Israel used U.S.-supplied white phosphorus in Lebanon attack (2024)




Alex Horton


Meg Kelly

Updated December 11, 2023 at 3:48 p.m. EST|Published December 11, 2023 at 6:00 a.m. EST

Israel used U.S.-supplied white phosphorus in Lebanon attack (1)

DHEIRA, Lebanon — Israel used U.S.-supplied white phosphorus munitions in an October attack in southern Lebanon that injured at least nine civilians in what a rights group says should be investigated as a war crime, according to a Washington Post analysis of shell fragments found in a small village.

A journalist working for The Post found remnants of three 155mm artillery rounds fired into Dheira, near the border of Israel, which incinerated at least four homes, residents said. The rounds eject felt wedges saturated with white phosphorus, which burns at high temperatures, producing billowing smoke that obscures troop movements as the substance falls haphazardly over a wide area. It can stick to skin, causing potentially fatal burns and respiratory damage, and its use near civilian areas is generally prohibited under international humanitarian law.

Of the nine injured in Israel’s attack on Dheira, at least three were hospitalized, one for days.

Lot production codes found on the shells match the nomenclature used by the U.S. military to categorize domestically produced munitions, which show they were made by ammunition depots in Louisiana and Arkansas in 1989 and 1992. The light-green color and other markings — like “WP” printed on one of the remnants — are consistent with white phosphorus rounds, according to arms experts.

The M825 smoke rounds, fired from 155mm howitzers, have legitimate use on the battlefield, including signaling friendly troops, marking targets and producing white smoke that conceals soldiers from the eyes of enemy forces. The rounds are not intended for use as incendiary weapons.

The weapons are part of billions of dollars in U.S. munitions that flow to Israel every year and have fueled Israel’s war on Hamas militants in the Gaza Strip, launched after the group attacked inside Israel on Oct. 7, killing 1,200 people. At least 17,700 Palestinians, many of them civilians, have been killed since the Israeli operation began, according to the Gaza Health Ministry.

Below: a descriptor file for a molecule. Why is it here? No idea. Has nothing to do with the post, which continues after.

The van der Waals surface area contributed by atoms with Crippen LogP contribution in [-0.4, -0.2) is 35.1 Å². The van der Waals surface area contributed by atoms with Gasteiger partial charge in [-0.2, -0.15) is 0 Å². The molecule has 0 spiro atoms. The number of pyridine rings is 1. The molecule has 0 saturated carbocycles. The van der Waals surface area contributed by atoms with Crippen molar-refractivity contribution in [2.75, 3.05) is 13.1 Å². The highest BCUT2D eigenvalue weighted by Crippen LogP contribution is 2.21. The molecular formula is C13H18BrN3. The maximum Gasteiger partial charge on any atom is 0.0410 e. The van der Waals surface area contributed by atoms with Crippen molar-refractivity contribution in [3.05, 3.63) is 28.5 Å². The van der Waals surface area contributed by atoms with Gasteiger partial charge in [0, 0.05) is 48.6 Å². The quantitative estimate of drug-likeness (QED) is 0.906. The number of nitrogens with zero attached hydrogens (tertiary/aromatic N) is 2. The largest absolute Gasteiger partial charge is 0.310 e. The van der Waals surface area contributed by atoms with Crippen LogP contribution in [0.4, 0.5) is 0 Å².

Following publication of this story, National Security Council spokesman John Kirby said Monday that the administration is “concerned” about the use of white phosphorus munitions and that it would be “asking questions to try to learn a bit more.”

Biden’s arming of Israel faces backlash as Gaza’s civilian toll grows

Tensions along Lebanon’s southern border between Israeli forces and Hezbollah, an Iran-backed militia, have boiled over from a simmer to near-daily exchanges of fire in the weeks since Oct. 7.

Dheira, a town of 2,000, has become a focal point for fighting. Just across the border from an Israeli radar tower, it has been used as a staging ground for Hezbollah’s attacks against Israel. At least 94 people have been killed on the Lebanese side of the border since tensions escalated, according to data released on Dec. 5 by the country’s Health Ministry — 82 have been militants, according to Hezbollah. In addition, at least 11 Israelis have been killed, most of them soldiers.

Photos and videos verified by Amnesty International and reviewed by The Post show the characteristic ribbons of white phosphorus smoke falling over Dheira on Oct. 16.

Israeli forces continued to shell the town with white phosphorus munitions for hours, residents said, trapping them in their homes until they were able to escape about 7 the next morning. Residents now refer to the attack as the “black night.”

Most fled the town when the shelling stopped, returning during a week-long pause in fighting and leaving again when it resumed.

Uday Abu Sari, a 29-year-old farmer, said in an interview that he was trapped in his home for five hours during the shelling and was unable to breathe because of the smoke. He suffered respiratory problems for days after the attack.

“Emergency services told us to put something that was soaked in water on our faces, which helped a bit. I couldn’t see my finger in front of my face,” he said. “The whole village became white.”

White phosphorus ignites when in contact with oxygen and burns at temperatures up to 1,500 degrees, which can cause severe injuries. The chemicals left in the body can damage internal organs, sometimes causing death, according to a Human Rights Watch report.

It is unclear why the Israeli military fired the rounds into the evening, as smoke would have little practical use at night and there were no Israeli troops on the Lebanese side of the border to mask with smokescreens. Residents speculated that the phosphorus was meant to displace them from the village and to clear the way for future Israeli military activity in the area.

In a statement, the Israel Defense Forces wrote that white phosphorus shells launched by Israel are used to create smokescreens, not for targeting or causing fires. It said its use of the weapon “complies and goes beyond the requirements of international law.”

Israeli forces possess safer alternatives, such as M150 artillery rounds, which produce screening smoke without the use of white phosphorus.


The U.S. origin of the shells was verified by Human Rights Watch and Amnesty International. The same manufacturing codes also appear on white phosphorus shells lined up next to Israeli artillery by the city of Sderot, near the Gaza Strip, in an Oct. 9 photo.

The United States is under an obligation to track the behavior of its partners and allies who receive its assistance in order to comply with U.S. law, said experts in humanitarian law. The use of white phosphorus smoke is permitted if used for legitimate military operations, but as with other weapons, its misuse can violate laws of armed conflict. Rights groups have warned that its use should be restricted around civilians because fire and smoke can be spread to populated areas.